In Uncategorized on 04/16/2019 at 15:51

Sorry, George Jones and Speedy, but relief from (getting out of) a signed stipulation in US Tax Court is not “just a swallow away.”

Just ask Edward Roberson & Connie Roberson, Docket No. 27486-15, filed 4/16/19. And Judge Buch will definitely roger that transmission.

Ed & Connie were fighting with IRS over Ed’s Sched C. They were on for trial last November. They answered the calendar call and were awaiting trial, when they stiped out. Fellow practitioners tell me that maybe 70% of Tax Court cases on the calendar either get bounced on default or are stiped out.

IRS promptly sent the decision documents to Ed & Connie in November. Judge Buch gave them to January 7 this year to sign, but Shutdown.

When IRS went back to work, Ed & Connie said they weren’t signing, because the Sched C income was lower and deductible expenses higher.

IRS moved to enter decision (what we State courtiers call “judgment”) based on the stip; Ed & Connie counter with their revised numbers.

Judge Buch: “We may modify or set aside a stipulation that is clearly contrary to the facts, but we do not set aside a stipulation that is consistent with the record simply because one party claims the stipulation is erroneous. We may grant relief if a party asserts contractual defenses, but a unilateral mistake of fact in a binding, unambiguous stipulation is not a ground for relief.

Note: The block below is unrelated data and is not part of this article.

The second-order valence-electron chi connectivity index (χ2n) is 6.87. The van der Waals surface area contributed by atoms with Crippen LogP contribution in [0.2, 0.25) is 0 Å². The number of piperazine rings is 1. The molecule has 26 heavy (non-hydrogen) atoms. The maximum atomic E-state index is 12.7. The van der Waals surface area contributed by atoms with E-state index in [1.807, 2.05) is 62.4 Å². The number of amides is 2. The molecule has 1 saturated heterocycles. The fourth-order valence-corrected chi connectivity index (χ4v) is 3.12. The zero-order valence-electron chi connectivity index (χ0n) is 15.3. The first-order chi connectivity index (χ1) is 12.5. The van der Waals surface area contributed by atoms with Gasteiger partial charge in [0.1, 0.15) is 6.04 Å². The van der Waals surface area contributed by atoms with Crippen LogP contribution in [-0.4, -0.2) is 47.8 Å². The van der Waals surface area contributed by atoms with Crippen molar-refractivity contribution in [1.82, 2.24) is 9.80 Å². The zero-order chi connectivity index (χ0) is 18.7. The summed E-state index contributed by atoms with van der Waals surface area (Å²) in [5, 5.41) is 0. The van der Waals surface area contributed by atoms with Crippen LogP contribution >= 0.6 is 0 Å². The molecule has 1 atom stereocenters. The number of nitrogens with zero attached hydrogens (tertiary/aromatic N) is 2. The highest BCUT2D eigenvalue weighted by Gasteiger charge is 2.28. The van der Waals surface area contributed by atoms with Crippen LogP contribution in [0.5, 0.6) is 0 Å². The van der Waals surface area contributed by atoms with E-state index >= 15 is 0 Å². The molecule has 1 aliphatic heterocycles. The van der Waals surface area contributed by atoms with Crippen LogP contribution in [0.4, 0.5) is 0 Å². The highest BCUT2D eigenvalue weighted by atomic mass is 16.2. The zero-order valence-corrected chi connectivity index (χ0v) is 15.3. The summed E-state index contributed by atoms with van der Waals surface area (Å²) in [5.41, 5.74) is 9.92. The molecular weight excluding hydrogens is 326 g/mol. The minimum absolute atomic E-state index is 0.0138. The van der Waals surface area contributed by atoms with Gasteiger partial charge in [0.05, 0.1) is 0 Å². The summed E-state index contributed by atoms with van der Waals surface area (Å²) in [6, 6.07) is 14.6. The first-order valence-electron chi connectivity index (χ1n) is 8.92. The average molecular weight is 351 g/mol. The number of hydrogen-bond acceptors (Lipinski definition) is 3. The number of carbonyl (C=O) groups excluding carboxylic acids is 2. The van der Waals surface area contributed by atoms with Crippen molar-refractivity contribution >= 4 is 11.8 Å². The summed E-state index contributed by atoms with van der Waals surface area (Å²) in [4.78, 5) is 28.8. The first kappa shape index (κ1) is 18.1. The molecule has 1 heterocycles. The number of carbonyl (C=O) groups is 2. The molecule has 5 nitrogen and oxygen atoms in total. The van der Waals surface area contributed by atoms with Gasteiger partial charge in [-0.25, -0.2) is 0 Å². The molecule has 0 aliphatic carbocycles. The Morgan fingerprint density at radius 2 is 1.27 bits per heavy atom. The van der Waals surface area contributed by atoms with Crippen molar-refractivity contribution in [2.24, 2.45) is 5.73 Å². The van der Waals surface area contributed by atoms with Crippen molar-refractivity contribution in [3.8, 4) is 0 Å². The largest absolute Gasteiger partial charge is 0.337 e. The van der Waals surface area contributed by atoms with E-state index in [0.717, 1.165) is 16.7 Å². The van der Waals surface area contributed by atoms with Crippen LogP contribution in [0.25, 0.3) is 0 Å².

“The Robersons did not present any contractual defenses. The Robersons raised the issue of this alleged error only after the parties entered into the stipulation. The Robersons’ unilateral mistake (assuming there was one) is not grounds to set aside a contract.” Order, at p. 2. (Citations omitted, but get them for your memo of law file).

The Robersons claim the stip was a “take it or leave it” proposition. But they knew from IRS’ amended answer four months before trial that Sched C numbers were on the table.

And finally, the real point: “Moreover, the Robersons were represented by their counsel who also had notice of the items in dispute. The parties thus freely and fairly signed the stipulation long after both parties were aware of what was at issue. We are reluctant to relieve a party from a stipulation when the party entered into the stipulation with full knowledge of the relevant facts.” Order, at pp. 3-4. (Citations omitted; see above parenthetical).

Of course, Ed & Connie could have gone to trial. They didn’t, so they’re stuck. Who stipulates, capitulates.

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